A special guest at the event was USC Trustee Kathleen Leavey McCarthy, who, with the Leavey Foundation donated $30 million to create the Thomas and Dorothy Leavey Foundation Honors Hall at the new USC Village.
Read more at USC News.
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The opening of Dr. Verna and Peter Dauterive Hall, a historic day for the University of Southern California, September 3, 2014. (USC Photo / Gus Ruelas)
The newest addition to the USC University Park Campus, Dr. Verna and Peter Dauterive Hall, officially opened on September 3, 2014 with hundreds of well-wishers and dignitaries in attendance. The six-level, 110,000-square-foot building is the first interdisciplinary social science building, and represents the future of research collaboration, as well as a key milestone in the $6 billion Campaign for USC. The new building, made possible by a $30 million gift from educator, alumna, and USC Trustee Verna B. Dauterive MEd ’49, EdD ’66, will function as a catalyst for creativity and a gateway to discovery—bringing together researchers from many disciplines in a shared environment.
USC President C. L. Max Nikias accompanies USC Trustee Verna Dauterive to the official opening of Dauterive Hall. (USC Photo / Gus Ruelas)
Dr. Dauterive’s gift – a pledge announced in 2008 to honor her late husband, Peter W. Dauterive ’49, founding president and CEO of Founders Savings and Loan Association, as well as the university – was groundbreaking not only for its extraordinary generosity, but also for being the largest ever made by an African American to a U.S. institution of higher education. The Dauterives, who met in Doheny Memorial Library while both were students, maintained strong, lifelong ties to their alma mater, providing previous support to the USC Marshall School of Business, USC Libraries, USC Norris Comprehensive Cancer Center, USC Price School of Public Policy, USC Rossier School of Education and USC School of Dramatic Arts.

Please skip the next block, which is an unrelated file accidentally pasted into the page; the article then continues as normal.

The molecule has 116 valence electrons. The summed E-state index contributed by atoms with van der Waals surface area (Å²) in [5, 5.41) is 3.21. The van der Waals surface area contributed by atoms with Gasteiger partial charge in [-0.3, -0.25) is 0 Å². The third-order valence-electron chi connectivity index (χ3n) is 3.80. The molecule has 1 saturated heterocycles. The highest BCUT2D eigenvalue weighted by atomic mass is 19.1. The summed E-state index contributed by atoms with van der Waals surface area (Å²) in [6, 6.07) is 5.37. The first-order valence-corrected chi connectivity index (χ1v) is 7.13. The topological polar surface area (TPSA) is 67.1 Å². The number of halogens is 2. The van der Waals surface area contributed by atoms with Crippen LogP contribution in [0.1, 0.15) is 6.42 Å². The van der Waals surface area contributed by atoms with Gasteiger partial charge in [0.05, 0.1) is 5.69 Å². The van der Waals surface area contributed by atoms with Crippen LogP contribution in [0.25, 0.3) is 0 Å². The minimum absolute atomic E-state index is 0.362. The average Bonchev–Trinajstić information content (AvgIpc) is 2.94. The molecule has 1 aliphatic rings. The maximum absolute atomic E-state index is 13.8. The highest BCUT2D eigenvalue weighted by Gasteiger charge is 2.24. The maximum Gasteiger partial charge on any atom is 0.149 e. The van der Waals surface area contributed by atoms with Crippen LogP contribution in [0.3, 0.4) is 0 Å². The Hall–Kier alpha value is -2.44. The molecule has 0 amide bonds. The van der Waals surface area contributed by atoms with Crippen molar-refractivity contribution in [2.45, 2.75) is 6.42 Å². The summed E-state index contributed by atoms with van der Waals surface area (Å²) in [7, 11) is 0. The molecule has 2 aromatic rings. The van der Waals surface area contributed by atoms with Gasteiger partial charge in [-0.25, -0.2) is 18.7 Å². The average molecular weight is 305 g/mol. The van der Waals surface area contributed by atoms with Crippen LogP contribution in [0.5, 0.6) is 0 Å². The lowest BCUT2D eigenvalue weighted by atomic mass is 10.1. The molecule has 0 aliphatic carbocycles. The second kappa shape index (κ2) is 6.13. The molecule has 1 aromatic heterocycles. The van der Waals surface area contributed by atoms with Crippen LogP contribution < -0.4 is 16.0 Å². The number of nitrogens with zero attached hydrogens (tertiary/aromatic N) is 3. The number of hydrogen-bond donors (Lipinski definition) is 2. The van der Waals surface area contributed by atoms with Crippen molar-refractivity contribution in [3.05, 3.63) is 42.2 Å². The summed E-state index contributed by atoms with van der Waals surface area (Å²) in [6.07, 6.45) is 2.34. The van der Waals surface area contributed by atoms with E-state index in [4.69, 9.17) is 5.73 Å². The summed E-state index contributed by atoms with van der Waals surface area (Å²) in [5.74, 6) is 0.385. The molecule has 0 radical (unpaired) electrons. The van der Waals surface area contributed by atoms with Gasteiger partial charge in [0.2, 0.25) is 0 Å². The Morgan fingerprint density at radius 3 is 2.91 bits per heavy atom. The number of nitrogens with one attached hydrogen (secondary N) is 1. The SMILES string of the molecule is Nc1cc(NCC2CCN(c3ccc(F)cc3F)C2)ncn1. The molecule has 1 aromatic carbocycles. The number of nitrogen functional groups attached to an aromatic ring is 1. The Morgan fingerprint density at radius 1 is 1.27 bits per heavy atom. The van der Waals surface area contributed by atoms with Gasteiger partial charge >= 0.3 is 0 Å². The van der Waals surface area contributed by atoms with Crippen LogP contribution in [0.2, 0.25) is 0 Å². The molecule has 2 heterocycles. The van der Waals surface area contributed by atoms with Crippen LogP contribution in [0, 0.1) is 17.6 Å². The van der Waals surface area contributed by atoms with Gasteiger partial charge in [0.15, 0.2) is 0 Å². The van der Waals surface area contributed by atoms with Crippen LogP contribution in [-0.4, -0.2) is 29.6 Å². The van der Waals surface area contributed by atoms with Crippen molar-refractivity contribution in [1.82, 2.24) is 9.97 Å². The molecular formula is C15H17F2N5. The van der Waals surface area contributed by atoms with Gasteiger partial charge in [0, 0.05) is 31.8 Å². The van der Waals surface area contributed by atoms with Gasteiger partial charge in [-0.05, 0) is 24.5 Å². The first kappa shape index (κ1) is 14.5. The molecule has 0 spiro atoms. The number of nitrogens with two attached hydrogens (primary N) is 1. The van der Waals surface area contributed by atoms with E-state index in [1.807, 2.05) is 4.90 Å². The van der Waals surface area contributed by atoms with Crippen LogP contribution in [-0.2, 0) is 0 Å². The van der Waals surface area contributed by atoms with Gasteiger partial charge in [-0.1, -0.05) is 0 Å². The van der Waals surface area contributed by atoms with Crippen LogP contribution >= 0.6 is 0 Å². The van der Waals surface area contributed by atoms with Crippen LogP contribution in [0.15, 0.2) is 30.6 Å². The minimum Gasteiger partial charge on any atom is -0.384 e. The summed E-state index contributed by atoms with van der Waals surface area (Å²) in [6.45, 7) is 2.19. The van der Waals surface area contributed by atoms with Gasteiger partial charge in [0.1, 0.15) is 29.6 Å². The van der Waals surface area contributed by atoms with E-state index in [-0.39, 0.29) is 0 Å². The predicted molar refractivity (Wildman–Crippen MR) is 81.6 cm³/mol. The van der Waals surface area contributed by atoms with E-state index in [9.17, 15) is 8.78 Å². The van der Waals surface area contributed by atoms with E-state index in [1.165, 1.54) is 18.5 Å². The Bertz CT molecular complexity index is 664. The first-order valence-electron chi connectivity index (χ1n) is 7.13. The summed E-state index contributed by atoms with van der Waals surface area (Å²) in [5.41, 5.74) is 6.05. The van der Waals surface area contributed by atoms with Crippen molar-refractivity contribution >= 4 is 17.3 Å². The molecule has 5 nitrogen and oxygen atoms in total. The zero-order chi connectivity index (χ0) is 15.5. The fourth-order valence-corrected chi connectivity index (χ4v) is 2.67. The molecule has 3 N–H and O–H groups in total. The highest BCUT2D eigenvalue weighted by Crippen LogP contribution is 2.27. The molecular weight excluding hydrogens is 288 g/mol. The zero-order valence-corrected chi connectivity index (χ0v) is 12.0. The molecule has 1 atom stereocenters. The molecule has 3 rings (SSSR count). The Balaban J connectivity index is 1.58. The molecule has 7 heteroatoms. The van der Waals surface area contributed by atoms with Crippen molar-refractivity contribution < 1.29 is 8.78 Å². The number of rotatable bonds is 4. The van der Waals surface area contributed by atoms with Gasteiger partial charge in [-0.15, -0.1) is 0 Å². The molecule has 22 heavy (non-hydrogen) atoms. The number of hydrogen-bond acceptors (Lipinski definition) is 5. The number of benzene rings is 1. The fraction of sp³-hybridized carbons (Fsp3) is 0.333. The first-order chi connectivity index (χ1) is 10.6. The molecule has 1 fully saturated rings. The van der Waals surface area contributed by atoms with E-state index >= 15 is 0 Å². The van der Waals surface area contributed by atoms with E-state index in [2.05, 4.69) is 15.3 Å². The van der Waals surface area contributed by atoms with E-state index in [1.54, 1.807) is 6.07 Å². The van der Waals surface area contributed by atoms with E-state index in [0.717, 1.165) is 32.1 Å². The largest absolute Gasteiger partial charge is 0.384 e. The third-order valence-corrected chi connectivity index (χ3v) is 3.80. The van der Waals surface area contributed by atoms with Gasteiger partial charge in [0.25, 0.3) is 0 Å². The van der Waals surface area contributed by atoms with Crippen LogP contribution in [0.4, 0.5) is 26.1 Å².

Read more at USC News.
Gregory B. Pauly and Bruce Pauly, right, present Widney family heirlooms including the hat and cape of Joseph Widney (the second president of USC) during the Judge Widney Statue Dedication, Friday, August 29, 2014, in Los Angeles, California. (USC Photo/Gus Ruelas)
The legacy of USC founder Judge Robert Maclay Widney was celebrated at the unveiling of an 8-foot bronze sculpture newly installed at the entrance of the Judge Widney Alumni House, during ceremonies held on the USC campus on August 29th, 2014.